The electricity used in a household was 1679 kilowatt hours during 41 winter days. The same household used 752 kilowatt hours during 31 summer days. Write a program which uses two PRINT statements to write out the average kilowatt hours used per day in the winter and the average kilowatt hours used per day in the summer.
 
 

Answer:

' Calculate the average KWH per day for winter and summer.
' 1679 KWH used in 41 winter days.
'  752 KWH used in 31 summer days.
'
PRINT "Average WINTER use is ", 1679/41, " KWH per day"
PRINT "Average SUMMER use is ", 752/31,  " KWH per day"
END
This program uses sequential execution. The first PRINT statement executes, then the second PRINT statement executes. Then the END statement stops the program. The program prints this to the monitor:
Average WINTER use is       40.95122     KWH/day
Average SUMMER use is       24.25806     KWH/day

Negative Numbers

Look at the table of arithmetic operators. The symbol - (minus) appears twice in the table. This is because it has two meanings:
  • The first meaning is "negative number".
  • The second meaning is "subtraction".
Arithmetic Operators
operator
meaning
example
in words
^
power
3^2
3 to the power 2
-
negation
-23
negative 23
*
multiply
1.5 * 8
1.5 times 8
/
divide
12 / 4
12 divided by 4
+
addition
4.2 + 3
4.2 plus 3
-
subtraction
9 - 2
9 minus 2
These two meanings are the same as in ordinary arithmetic. You may be so familiar with these two meanings that you may have trouble seeing them. For example, look at the following, which might be found in a math book (or in any textbook):
-25             negative 25
-5.2            negative 5.2
 
18.1 - 2.4      18.1 minus 2.4
12 - 6          12 minus 6
The "-" sign is used for two purposes in the above. QBasic uses it for the same two purposes.

QUESTION 18:

What does the "-" do in the following program?
PRINT "Usual gain in buying a lottery ticket ",  -1
END
 
 

Answer:

The "-" sign makes a negative number.

Automatic Formatting of Arithmetic

Often, both uses of "-" appear in one calculation. Examine the following:
-25 + 10        negative 25 plus 10      =  -15
-5.2 - 3.1      negative 5.2 minus 3.1   =  -8.3
18.4 - 2.4      18.4 minus 2.4           =  16.0
-12/6           minus 12 divided by 6    =  -2
The QBasic system makes this less confusing by adjusting what you type. QBasic adjusts what you type so that:
  • When "-" means "negative number" it is placed right up against the number it is for.
  • When "-" means "subtraction" it is separated from the numbers to be subtracted by one space on each side.
For example, if you type:
PRINT -  25
END
QBasic adjusts this to:
PRINT -25
END
(The adjustment is not done until after the cursor has left the line.)

QUESTION 19:

You type the following:
PRINT -  25-4
How will QBasic adjust this line?
 
 

Answer:

PRINT -25 - 4
The first minus sign means "negative number" and is moved right up against the 25. The second minus sign means "subtract" and is separated by spaces on either side.

More about Negative Numbers

The above statement subtracts 4 from a negative 25. This results in -29.

QUESTION 20:

What will the following program print on the monitor?
PRINT -16 + 4
END
 
 

Answer:

The statement PRINT -16 + 4 causes -12 to be printed on the monitor. The arithmetic -16 + 4 means "add four to negative sixteen." The - sign indicates a negative number.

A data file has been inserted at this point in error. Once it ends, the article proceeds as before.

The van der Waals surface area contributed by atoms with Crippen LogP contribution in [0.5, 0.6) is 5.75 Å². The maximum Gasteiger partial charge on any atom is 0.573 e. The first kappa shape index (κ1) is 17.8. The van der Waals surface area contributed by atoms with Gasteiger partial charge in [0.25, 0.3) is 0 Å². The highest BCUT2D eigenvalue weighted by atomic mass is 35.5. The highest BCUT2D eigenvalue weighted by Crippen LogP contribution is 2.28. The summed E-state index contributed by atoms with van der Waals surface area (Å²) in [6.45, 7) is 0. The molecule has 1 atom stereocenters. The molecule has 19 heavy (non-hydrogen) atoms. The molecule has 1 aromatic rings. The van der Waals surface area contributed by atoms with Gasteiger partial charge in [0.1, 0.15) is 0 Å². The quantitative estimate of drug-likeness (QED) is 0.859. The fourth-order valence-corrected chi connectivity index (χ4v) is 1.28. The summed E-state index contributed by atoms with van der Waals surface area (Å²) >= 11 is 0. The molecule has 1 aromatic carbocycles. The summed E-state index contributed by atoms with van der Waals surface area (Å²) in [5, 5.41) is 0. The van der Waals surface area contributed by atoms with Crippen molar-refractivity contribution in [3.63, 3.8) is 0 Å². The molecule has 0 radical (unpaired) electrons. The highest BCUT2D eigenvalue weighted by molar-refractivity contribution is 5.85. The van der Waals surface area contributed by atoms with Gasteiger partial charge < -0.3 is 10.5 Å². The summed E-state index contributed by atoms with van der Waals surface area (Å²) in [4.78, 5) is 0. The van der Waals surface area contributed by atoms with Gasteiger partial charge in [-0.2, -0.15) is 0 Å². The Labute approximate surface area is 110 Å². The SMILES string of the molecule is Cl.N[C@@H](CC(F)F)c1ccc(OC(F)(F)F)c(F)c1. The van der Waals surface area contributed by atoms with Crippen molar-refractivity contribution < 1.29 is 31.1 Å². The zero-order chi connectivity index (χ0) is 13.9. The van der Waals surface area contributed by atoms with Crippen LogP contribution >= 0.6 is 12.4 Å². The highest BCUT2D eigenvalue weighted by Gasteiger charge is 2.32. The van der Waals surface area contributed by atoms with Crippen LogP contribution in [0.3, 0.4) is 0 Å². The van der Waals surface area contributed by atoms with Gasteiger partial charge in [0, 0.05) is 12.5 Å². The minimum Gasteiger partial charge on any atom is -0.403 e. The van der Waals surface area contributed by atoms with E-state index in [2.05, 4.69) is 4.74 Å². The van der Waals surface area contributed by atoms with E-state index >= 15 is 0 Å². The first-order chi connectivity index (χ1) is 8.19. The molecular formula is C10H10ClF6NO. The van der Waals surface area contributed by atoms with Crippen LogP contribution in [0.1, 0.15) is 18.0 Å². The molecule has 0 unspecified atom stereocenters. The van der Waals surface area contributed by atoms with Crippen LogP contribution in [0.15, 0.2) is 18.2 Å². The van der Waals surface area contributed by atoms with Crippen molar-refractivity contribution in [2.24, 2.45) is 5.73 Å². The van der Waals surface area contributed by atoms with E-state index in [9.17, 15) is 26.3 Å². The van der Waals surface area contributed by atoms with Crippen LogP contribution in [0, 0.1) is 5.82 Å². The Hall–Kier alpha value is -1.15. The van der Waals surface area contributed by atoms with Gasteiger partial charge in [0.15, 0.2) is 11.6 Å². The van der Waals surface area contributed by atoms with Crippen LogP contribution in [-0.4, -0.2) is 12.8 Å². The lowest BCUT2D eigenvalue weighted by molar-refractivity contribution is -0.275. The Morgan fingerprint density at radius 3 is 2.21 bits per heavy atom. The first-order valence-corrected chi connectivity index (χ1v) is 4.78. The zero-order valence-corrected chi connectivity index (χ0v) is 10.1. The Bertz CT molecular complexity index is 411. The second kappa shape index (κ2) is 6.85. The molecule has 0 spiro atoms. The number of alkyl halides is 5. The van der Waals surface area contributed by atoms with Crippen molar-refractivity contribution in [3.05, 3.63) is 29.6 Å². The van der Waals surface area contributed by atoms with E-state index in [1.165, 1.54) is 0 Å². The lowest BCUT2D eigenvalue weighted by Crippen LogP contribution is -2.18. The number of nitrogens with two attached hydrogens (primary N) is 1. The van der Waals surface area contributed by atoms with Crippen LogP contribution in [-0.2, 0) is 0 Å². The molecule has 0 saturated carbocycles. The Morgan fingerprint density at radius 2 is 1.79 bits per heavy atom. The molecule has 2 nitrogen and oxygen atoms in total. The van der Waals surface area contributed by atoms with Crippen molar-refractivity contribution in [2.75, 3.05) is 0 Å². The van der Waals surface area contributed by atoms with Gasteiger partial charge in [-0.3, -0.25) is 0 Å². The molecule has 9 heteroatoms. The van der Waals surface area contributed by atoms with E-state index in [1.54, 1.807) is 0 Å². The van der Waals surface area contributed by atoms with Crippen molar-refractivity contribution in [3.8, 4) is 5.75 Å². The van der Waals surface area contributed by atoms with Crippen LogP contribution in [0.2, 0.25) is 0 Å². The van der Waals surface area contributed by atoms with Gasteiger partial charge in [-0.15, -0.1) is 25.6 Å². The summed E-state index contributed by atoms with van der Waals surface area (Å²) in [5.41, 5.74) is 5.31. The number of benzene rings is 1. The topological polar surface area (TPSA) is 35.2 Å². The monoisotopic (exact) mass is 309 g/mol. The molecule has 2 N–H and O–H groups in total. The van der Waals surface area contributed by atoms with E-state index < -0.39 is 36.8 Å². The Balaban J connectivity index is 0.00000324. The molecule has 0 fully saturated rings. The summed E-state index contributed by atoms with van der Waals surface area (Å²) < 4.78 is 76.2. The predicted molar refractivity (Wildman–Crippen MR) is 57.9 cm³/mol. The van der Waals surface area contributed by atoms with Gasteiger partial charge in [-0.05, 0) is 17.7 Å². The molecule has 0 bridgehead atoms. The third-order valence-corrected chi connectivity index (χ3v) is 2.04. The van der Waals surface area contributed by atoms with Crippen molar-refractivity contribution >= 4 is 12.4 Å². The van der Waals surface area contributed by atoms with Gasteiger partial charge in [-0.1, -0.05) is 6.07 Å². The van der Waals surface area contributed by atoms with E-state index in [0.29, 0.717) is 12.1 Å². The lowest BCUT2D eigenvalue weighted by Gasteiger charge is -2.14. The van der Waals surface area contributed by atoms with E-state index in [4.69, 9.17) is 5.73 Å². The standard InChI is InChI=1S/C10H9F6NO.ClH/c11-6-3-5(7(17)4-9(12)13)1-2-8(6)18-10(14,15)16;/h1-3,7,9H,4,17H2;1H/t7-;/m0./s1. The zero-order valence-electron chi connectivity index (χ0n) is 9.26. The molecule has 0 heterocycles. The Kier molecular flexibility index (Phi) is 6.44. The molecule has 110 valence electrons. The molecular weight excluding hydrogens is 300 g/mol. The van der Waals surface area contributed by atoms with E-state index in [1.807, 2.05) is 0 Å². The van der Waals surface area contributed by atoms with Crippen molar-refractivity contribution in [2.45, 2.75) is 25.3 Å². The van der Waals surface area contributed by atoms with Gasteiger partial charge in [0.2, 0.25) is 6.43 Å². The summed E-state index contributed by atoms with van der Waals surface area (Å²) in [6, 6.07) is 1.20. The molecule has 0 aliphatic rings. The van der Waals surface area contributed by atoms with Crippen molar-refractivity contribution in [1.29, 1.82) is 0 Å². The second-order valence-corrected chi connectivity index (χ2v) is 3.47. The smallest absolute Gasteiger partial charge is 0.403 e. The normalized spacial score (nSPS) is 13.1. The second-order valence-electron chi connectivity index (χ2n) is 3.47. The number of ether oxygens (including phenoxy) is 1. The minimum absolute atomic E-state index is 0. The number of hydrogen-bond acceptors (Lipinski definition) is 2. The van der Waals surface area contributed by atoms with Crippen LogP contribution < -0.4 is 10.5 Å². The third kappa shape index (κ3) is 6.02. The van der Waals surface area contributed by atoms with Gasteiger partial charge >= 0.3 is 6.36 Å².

Exponents

The exponentiation operator is ^ (on the same key as 6). It means "to the power of".
3^2    means three to the power two,   =   3 * 3 = 9
 
4^3    means four  to the power three, =   4 * 4 * 4 = 64
 
2.5^2  means 2.5   to the power two,   =   2.5 * 2.5 = 6.25
 
10^1.2 means ten   to the power 1.2,   =   15.8489
You may not have seen fractional powers before as in the last example. Don't worry. We won't use them. But if your need it in the future, QBasic can do it.

QUESTION 21:

What (do you suppose) that the following program writes?
' Number of square inches in a square foot
PRINT "Square inches = ", 12 ^ 2
END
 
 

Answer:

Square inches =      144

Several Operators in a Row

Sometimes you want more than one arithmetic operator in the same statement. For example, here is a program to calculate the number of fluid ounces in a gallon:
' Number of fluid oz. in a gal.
'
' There are 16 oz. per pint
' There are 2 pints per quart
' There are 4 quarts per gal.
'
PRINT "Fluid ounces = ", 16 * 2 * 4
END
When you see two or more of the same operator, start at the left and do them one at a time:
16 * 2 * 4
   
32 * 4
   
128
------




   do first




Often it makes no difference in what order you do the arithmetic when all operators are the same. In more complicated floating point arithmetic it sometimes makes a difference.

QUESTION 22:

Write a program that calculates the number of Winter days in a year.
  • There are 11 Winter days in December
  • There are 31 Winter days in January
  • There are 28 Winter days in February (usually)
  • There are 19 Winter days in March
 
 

Answer:

' Number of Winter Days
'
PRINT "Winter Days = ", 11 + 31 + 28 + 19
END
When all the operators are the same, start at the left and do the arithmetic one operator at a time. Doing this for the above:
 11 + 31 + 28 + 19    42 + 28 + 19  70 + 19   89
--------                 --------          -------
do first                 do second         do third

End of the Chapter

You have reached the end of this chapter. Only 23 more to go. You may wish to review the following:
For more exciting Story Problems, and lots more Math, be sure to look for Chapter 2, coming soon to a screen near you.
 

CHAPTER 2 — Arithmetic Expressions

This chapter is about arithmetic with QBasic. The rules for QBasic arithmetic are similar to paper-and-pencil arithmetic.

Chapter Goals

  • Arithmetic expressions.
  • Operator priority.
  • Parentheses.